By Sian Morris
Climate strikes and an impending environmental crisis dominated Tuesday night’s Our Time debate. The Question Time-style event saw election candidates taking questions from an audience of students at Bournemouth University.
The panellists were Labour party candidate Corrie Drew, Lib Dem candidate Vikki Slade, Green party candidate Simon Bull, and the former Brexit party members, now independent candidates, David Young and Ben Aston. Notably, no Conservative candidates attended – Bournemouth MPs Tobias Ellwood and Conor Burns command healthy majorities as they run for re-election at this Thursday’s General Election.
The evening covered a wide range of topics chosen by the young audience including the climate emergency, youth services, trust in politicians in the wake of the 2010 tuition fee rise, and of course Brexit.
Concerns about the environment sparked spirited debate from the panellists and the most reactions from the audience. Independent candidate David Young said rhetoric about the climate emergency was alarmist and added that he was “worried about youngsters who get panicked by a sense of impending doom.”
Simon Bull, Green party parliamentary candidate and councillor, responded: “That’s because there IS an impending doom!” a retort that earned him applause from the crowd.
Vikki Slade, Simon Bull and Corrie Drew all backed the young leaders of the climate strikes for taking action and calling attention to the Climate Crisis through their protests. Corrie Drew said that she had been protesting for environmental causes since she was six years old and been told that the adults would fix it. “Thirty years on and the adults have not fixed it,” she said.
In one of the most dramatic moments of the debate the Labour parliamentary candidate said she had decided not to have children as part of her personal fight to save the planet.
Also of note was the discussion of support for young people and their mental health. When asked about the prevalence of mental health issues among young people, Corrie Drew, cited her experience as a youth worker and said that “we are losing hope for people’s futures”. Vikki Slade, Ben Aston and Simon Bull echoed those sentiments, identifying the economy and low prospects of security or owning a home as driving factors for poor mental health and disillusionment among young people.
On the question of knife crime, David Young endorsed stop and search. This was greeted by an exasperated sigh from Corrie Drew who proposed a relationship based community policing response to the problems of knife crime and gang violence. The fact checking team from Full Fact revealed two studies found stop and search to have no deterrent impact on knife crime. Young described the statistics interesting but “counter intuitive”.
Slade voiced her support for community driven policing as well as the response taken in Glasgow which re-categorised knife crime as a public health issue and subsequently saw levels of knife crime fall. Ben Aston, who is running as an Independent candidate said: “We’re spending money on knife crime at the end of the cycle, we should spend it at the beginning instead by investing in youth services.” Simon Bull pointed to the issue of drugs by denouncing the war on drugs and the cost for the taxpayer and young people.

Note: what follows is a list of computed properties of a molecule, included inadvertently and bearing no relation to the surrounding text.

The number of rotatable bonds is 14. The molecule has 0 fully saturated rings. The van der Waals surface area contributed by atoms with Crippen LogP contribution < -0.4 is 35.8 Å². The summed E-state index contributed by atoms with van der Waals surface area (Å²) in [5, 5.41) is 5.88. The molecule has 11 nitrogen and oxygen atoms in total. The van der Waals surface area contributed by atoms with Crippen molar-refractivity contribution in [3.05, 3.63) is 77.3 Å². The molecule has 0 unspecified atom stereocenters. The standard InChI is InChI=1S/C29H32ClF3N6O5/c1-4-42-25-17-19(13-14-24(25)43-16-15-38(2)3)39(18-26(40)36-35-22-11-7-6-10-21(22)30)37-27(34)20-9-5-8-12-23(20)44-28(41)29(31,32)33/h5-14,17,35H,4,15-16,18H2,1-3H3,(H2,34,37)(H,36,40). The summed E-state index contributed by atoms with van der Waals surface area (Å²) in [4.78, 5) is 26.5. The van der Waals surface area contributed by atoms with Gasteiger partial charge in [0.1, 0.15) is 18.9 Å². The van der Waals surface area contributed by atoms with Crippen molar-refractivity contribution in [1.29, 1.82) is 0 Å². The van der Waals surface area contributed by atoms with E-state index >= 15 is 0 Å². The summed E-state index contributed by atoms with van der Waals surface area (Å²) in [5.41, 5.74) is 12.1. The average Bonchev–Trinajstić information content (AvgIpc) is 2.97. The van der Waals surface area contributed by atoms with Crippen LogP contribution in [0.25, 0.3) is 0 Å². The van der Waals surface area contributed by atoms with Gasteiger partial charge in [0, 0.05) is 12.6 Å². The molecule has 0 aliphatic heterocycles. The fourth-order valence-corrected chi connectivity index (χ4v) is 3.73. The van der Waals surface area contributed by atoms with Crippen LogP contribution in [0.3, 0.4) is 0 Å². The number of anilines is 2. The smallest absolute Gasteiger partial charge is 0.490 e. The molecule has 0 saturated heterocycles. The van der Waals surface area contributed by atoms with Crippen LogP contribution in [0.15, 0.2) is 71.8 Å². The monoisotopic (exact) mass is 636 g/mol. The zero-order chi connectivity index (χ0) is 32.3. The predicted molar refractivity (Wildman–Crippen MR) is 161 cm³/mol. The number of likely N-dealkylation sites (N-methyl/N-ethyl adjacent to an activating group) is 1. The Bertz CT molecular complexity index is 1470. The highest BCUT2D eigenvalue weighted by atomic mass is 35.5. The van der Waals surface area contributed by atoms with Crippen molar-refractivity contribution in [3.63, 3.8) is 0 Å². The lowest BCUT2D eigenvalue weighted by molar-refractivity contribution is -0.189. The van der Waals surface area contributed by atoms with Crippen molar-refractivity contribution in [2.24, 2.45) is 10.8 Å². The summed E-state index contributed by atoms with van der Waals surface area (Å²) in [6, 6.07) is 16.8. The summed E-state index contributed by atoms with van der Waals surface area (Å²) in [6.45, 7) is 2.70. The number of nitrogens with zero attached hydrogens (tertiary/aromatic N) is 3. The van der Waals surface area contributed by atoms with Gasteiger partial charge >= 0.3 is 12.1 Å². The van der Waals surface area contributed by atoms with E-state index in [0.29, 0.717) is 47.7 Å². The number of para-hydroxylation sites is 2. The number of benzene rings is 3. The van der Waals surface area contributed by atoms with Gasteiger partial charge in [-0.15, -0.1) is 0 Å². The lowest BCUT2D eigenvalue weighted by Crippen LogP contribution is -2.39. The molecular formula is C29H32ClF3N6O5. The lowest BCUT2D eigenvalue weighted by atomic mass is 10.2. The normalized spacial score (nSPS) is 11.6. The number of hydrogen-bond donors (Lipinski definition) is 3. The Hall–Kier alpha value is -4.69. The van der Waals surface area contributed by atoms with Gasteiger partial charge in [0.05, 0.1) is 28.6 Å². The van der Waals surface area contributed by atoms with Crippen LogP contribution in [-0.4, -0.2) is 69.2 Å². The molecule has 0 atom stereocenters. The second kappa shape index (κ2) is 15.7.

Trust in politicians came up as Vikki Slade and Corrie Drew were asked where they stood on tuition fees. Slade said that the Lib Dems had apologised for the rise in tuition fees and that it was important to move on from the issue, identifying the Lib Dem’s position as the juniors in the coalition as the reason they could not prevent the change that has haunted the party since Lib Dem MPs voted the rise through the House of Commons in 2010. Slade said: “If we’re going to keep going back to what somebody did 10 years ago and not allowing them to move forward, nobody would vote Labour because of the illegal Iraq War.”
Corrie Drew responded saying that even though she at one point quite liked Labour PM Tony Blair, when she was old enough to vote she chose not to vote for him because he introduced tuition fees and because she disagreed with the Iraq war, saying “there’s lots of reasons to question those who have been in parliament… and we have to hold people to account.”
Brexit lit up the debate as expected. The two pro-Brexit independent candidates are campaigning for a deal to be done. David Young claimed that a no deal scenario or what he called a “WTO deal” would allow the UK to negotiate from a “position of strength” saying that the “EU needs us far more than we need them”. Vikki Slade responded saying, “Brexit would be a complete disaster for the country” pointing out that in a No Deal scenario the UK would suffer under WTO tariffs until it could replace the 52 trade deals the UK is signatory to as an EU member state.
Overall, the debate (unlike some Question Time televised debates) was civil and was well managed by the panel moderators and fact checkers. The conservative party candidates were missed, especially during the Brexit debate, with Vikki Slade pointing out that there was no one present to defend Boris Johnson’s deal.
But there is still time for them to get in touch with the journalism team here at Bournemouth!!!
Sian Morris is a journalism student on the MA Multimedia Journalism course and will be reporting for Sky at the Trowbridge election count on Thursday night